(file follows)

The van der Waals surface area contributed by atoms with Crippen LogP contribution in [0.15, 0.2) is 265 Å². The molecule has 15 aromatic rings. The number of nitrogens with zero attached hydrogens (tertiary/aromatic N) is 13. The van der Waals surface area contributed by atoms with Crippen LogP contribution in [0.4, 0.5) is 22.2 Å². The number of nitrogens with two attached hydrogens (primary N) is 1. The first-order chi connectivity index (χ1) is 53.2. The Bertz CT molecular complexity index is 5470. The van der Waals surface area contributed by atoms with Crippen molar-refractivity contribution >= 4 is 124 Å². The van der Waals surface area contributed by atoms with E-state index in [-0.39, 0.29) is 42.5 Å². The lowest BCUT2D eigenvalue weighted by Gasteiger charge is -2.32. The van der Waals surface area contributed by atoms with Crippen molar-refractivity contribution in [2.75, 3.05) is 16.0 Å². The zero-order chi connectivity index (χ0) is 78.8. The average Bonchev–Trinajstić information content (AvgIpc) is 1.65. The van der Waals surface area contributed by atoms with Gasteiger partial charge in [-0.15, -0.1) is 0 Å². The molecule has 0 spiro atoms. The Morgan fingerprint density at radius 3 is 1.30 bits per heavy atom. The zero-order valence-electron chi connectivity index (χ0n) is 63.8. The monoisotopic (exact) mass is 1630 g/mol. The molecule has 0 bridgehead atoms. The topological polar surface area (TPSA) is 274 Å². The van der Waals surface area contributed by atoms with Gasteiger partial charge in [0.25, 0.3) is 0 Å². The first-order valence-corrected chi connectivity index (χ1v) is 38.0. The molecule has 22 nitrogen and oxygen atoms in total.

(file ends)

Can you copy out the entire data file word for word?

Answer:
The van der Waals surface area contributed by atoms with Crippen LogP contribution in [0.15, 0.2) is 265 Å². The molecule has 15 aromatic rings. The number of nitrogens with zero attached hydrogens (tertiary/aromatic N) is 13. The van der Waals surface area contributed by atoms with Crippen LogP contribution in [0.4, 0.5) is 22.2 Å². The number of nitrogens with two attached hydrogens (primary N) is 1. The first-order chi connectivity index (χ1) is 53.2. The Bertz CT molecular complexity index is 5470. The van der Waals surface area contributed by atoms with Crippen molar-refractivity contribution >= 4 is 124 Å². The van der Waals surface area contributed by atoms with E-state index in [-0.39, 0.29) is 42.5 Å². The lowest BCUT2D eigenvalue weighted by Gasteiger charge is -2.32. The van der Waals surface area contributed by atoms with Crippen molar-refractivity contribution in [2.75, 3.05) is 16.0 Å². The zero-order chi connectivity index (χ0) is 78.8. The average Bonchev–Trinajstić information content (AvgIpc) is 1.65. The van der Waals surface area contributed by atoms with Gasteiger partial charge in [-0.15, -0.1) is 0 Å². The molecule has 0 spiro atoms. The Morgan fingerprint density at radius 3 is 1.30 bits per heavy atom. The zero-order valence-electron chi connectivity index (χ0n) is 63.8. The monoisotopic (exact) mass is 1630 g/mol. The molecule has 0 bridgehead atoms. The topological polar surface area (TPSA) is 274 Å². The van der Waals surface area contributed by atoms with Gasteiger partial charge in [0.25, 0.3) is 0 Å². The first-order valence-corrected chi connectivity index (χ1v) is 38.0. The molecule has 22 nitrogen and oxygen atoms in total.